Monday, July 20, 2009

Tibet's Changing Values

A group of us has just returned from an 11-day trip to China's Qinghai and Tibet. This is the third in the series for my blog on what I learned from this trip.

It’s not possible to walk by the imposing Potala Palace in Lhasa and not be awestruck by the structure, rising to majestic heights in a background of blue sky and billowing white clouds. From the visit by Francis Younghusband over a century ago to now, the palace has not changed but the foreground has.

Potala used to sit amidst mud hovel and surrounded by smelly squalor. Now it towers over a broad boulevard and a huge square in the tradition of Beijing’s Tiananmen Square, except in Lhasa the square is ringed with potted flowers. Most visitors will inevitably stop at the square for their souvenir photo with the palace as background.

Some observers might say this is Tibet modernizing and making progress to join the rest of the world. Others think this is cultural genocide.

The Central Government in Beijing has lavished billions to build up the infrastructure inside Tibet. In addition to the railroad on the roof of the world, at an altitude impossible to be built according to experts in the West, highways now criss-cross Tibet linking this region to rest of China.

Just a mere three years ago, a trip over the pass to see Yamdrok Lake and transit through Gyantze to get to Xigaze would have required riding an all-terrain vehicle over bone jarring mud tracks and an overnight stay at Gyantze. Now with a newly paved highway 307, the drive took less than a day.

Before the liberation of Tibet from theocratic rule, the nearest trading partner was India. From Gyantze, the nearest town to the border of India, the Tibetan trader would mount up and take 15 days to get to India and 15 days to get back. Today, Tibetans no longer get their tea from Darjeeling but from Yunnan and elsewhere within China and it doesn’t take a month to bring the shipment in.

In every village we drove by, the best looking building in the village was invariably the government funded primary school. Of course in the old days, the lords of the land never felt the need to educate the peasants and such a building was not necessary and did not exist.

On the western side of the pass on 307, we passed a man-made reservoir, built about a decade ago to capture the glacier run-off which feed an irrigation system for the farm lands below. Many farmers in addition to raising crops had built plastic film covered green houses to grow vegetables which they sold to nearby cities.

A fortress on top of a steep hill dominated the valley around Gyantse. An aristocratic family used to live in that fortress until 1959, now a museum and landmark of the city. If the valley was still controlled by the lord in the fortress, there would be no irrigation ditches, no green houses and the farmers would have remained peasants with no incentives.

The monument in front of the fortress commemorates the heroic (and tragic) resistance of Tibetans against the British incursion of 1904.

Within the commanding view of the fortress is the Palkor Temple built by the first Panchen Lama in 1418. One of the side chapel connected to the main temple contains a breathtakingly beautiful collection of clay statues of abbots, revered monks and famed scholars of Buddhism from far and wide including some from Bangladesh and India.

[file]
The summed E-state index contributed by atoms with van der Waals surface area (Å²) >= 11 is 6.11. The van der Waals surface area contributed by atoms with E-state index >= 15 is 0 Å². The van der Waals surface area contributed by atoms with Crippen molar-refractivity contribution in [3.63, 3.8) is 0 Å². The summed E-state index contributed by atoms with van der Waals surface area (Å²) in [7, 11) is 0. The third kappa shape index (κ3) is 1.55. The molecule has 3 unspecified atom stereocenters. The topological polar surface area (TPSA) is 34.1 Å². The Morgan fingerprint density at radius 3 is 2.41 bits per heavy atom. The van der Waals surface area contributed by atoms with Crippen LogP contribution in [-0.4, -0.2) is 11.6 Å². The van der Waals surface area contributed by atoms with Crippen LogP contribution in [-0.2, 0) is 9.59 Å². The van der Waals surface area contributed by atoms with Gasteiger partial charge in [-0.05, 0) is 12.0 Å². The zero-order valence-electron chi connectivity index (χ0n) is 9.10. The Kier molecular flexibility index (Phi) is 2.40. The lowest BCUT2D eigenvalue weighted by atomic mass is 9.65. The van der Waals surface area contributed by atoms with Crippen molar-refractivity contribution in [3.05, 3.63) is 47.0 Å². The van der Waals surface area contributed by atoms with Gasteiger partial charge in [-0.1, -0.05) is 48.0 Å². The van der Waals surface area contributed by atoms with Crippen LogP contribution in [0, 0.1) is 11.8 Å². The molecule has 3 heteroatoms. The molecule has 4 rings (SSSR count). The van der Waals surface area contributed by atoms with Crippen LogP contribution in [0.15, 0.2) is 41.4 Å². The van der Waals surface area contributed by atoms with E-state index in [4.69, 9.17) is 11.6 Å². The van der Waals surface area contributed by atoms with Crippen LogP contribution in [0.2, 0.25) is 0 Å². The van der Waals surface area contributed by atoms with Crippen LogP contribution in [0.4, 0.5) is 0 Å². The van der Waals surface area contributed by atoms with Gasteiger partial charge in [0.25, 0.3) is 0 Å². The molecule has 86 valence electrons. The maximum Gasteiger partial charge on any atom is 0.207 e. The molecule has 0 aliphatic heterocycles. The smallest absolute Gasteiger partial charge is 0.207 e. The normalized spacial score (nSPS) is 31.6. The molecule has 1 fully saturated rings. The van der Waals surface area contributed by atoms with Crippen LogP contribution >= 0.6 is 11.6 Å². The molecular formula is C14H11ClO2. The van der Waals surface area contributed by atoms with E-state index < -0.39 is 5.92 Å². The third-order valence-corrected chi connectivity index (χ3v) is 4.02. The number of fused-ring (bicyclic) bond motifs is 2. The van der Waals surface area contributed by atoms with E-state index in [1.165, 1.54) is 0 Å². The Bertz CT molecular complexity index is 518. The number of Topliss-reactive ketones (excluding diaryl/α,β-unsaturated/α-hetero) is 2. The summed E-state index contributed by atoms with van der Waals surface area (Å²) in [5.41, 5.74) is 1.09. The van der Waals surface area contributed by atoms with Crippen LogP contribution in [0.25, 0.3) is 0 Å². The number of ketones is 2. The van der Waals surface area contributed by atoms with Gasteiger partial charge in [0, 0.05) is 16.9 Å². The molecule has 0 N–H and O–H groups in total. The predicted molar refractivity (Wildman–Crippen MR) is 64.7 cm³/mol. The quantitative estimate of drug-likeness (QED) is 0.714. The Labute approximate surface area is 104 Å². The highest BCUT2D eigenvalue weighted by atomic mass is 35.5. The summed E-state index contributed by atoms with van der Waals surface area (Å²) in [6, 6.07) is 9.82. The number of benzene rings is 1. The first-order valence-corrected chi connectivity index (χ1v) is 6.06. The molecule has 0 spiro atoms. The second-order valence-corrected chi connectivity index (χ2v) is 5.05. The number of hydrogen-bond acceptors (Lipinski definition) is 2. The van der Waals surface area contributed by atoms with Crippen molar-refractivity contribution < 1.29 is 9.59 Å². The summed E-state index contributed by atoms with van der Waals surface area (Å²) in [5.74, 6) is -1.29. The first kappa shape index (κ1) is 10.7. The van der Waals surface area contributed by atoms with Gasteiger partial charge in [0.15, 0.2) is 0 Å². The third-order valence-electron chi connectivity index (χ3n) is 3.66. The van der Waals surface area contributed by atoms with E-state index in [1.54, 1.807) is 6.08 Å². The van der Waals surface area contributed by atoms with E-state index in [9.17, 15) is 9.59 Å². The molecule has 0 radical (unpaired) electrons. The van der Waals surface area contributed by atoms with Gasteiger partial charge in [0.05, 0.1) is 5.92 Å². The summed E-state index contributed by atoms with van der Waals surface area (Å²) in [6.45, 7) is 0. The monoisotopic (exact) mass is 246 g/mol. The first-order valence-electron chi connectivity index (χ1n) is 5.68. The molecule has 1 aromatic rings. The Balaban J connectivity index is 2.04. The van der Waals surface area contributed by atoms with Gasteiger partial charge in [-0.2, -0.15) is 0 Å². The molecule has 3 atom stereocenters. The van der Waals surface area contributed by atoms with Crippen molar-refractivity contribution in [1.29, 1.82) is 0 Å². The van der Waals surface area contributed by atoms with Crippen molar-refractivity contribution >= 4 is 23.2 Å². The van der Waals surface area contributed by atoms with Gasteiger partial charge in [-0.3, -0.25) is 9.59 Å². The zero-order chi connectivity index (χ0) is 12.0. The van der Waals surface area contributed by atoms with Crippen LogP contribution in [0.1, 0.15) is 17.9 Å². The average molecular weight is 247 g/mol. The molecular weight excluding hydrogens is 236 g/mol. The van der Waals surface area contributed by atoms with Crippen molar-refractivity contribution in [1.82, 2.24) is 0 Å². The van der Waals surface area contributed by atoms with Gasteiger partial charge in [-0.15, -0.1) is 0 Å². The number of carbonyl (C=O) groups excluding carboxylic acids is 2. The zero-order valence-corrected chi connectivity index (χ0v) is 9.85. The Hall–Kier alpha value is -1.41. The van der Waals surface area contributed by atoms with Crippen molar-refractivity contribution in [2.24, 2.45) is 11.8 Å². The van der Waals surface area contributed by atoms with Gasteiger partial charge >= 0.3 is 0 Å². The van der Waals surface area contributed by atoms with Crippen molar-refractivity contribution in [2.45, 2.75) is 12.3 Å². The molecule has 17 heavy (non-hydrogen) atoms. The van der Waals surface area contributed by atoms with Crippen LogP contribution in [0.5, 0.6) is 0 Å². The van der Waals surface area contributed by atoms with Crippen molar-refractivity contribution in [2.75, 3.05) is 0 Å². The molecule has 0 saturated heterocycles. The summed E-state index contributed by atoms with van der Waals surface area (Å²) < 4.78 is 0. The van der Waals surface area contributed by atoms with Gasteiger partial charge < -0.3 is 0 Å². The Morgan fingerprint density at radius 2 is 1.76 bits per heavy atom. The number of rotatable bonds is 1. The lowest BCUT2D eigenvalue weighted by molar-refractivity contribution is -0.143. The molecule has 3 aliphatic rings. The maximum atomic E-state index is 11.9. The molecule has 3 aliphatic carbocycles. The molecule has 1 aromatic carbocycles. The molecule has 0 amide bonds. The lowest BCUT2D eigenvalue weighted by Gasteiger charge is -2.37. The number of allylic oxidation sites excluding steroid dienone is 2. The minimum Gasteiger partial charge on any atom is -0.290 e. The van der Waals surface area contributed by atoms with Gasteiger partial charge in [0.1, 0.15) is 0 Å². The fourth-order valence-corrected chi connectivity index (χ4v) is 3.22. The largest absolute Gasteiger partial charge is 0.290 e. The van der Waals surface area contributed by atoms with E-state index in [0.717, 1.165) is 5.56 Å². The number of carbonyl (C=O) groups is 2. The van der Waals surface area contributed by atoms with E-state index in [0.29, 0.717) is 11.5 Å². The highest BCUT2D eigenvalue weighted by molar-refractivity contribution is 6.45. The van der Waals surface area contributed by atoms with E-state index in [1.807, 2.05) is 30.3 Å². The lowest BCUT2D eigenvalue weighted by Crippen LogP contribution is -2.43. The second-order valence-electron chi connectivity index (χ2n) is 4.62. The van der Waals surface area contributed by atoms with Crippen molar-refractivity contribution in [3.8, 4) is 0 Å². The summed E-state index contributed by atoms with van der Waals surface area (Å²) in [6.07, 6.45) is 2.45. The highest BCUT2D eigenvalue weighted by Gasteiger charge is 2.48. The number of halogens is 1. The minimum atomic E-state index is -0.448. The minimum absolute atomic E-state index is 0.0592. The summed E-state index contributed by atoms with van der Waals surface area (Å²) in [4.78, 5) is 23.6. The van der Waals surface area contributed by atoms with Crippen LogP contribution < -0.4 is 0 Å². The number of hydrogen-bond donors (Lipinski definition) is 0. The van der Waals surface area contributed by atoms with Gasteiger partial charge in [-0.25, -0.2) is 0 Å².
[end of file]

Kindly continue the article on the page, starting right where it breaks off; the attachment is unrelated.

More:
Except for the main temple and the great white pagoda containing 108 shrines, much of the Palkor complex was destroyed during the Cultural Revolution. As our guide explained, the extent of destruction during the Cultural Revolution was quite uneven in Tibet and dependent on the cooperation and participation of local Red Guards.

The ringleaders came from the mainland but they needed local complicity to know where the targets were located and local volunteers to help with the destruction. In places where they were rebuffed by the local denizens, they left and went elsewhere for easier objectives.

At Palkor, much of the complex still lay in ruins. Elsewhere such as the Potala Palace, Jokhang, Drepung and Sera Monasteries and Norbulinka in Lhasa and the Tashilunpo Monastery in Xigaze, the tourist can see the restoration and maintenance work going on but would be hard pressed to distinguish recovery efforts from the revolution to routine maintenance from age.

In the past, the monasteries owned the land surrounding them and the peasants were at best tenant farmers. Today, the monasteries are profitable selling traditional medicine, Buddhist souvenirs, rights to photography inside the temples and unending stream of donations from the believers.

Devout worshippers visit these monasteries clutching stacks of one jiao bills (worth one tenth of a yuan and about 1.5 cents U.S.) which they stuff in front of Thankas, Buddhas, and anything else they consider holy that can help them in this and next life. These pennies can add up.

What we didn’t see in our tour was a Buddhist equivalent of the Catholic Charities, organized to help the indigent. Apparently, the mission of the monasteries is to help the people attain enlightenment but nothing to help them ease the temporal pains and physical needs.

So the lives of Tibetans are changing. They are getting educated and have more control of their livelihood. More of them may settle for promenading around the Potala holding prayer wheels rather than the three-step then full prostration march. But the Tibetans remain deeply devoted Buddhists and the feudal mindset that put themselves in the hapless class will take a long time to wear off.

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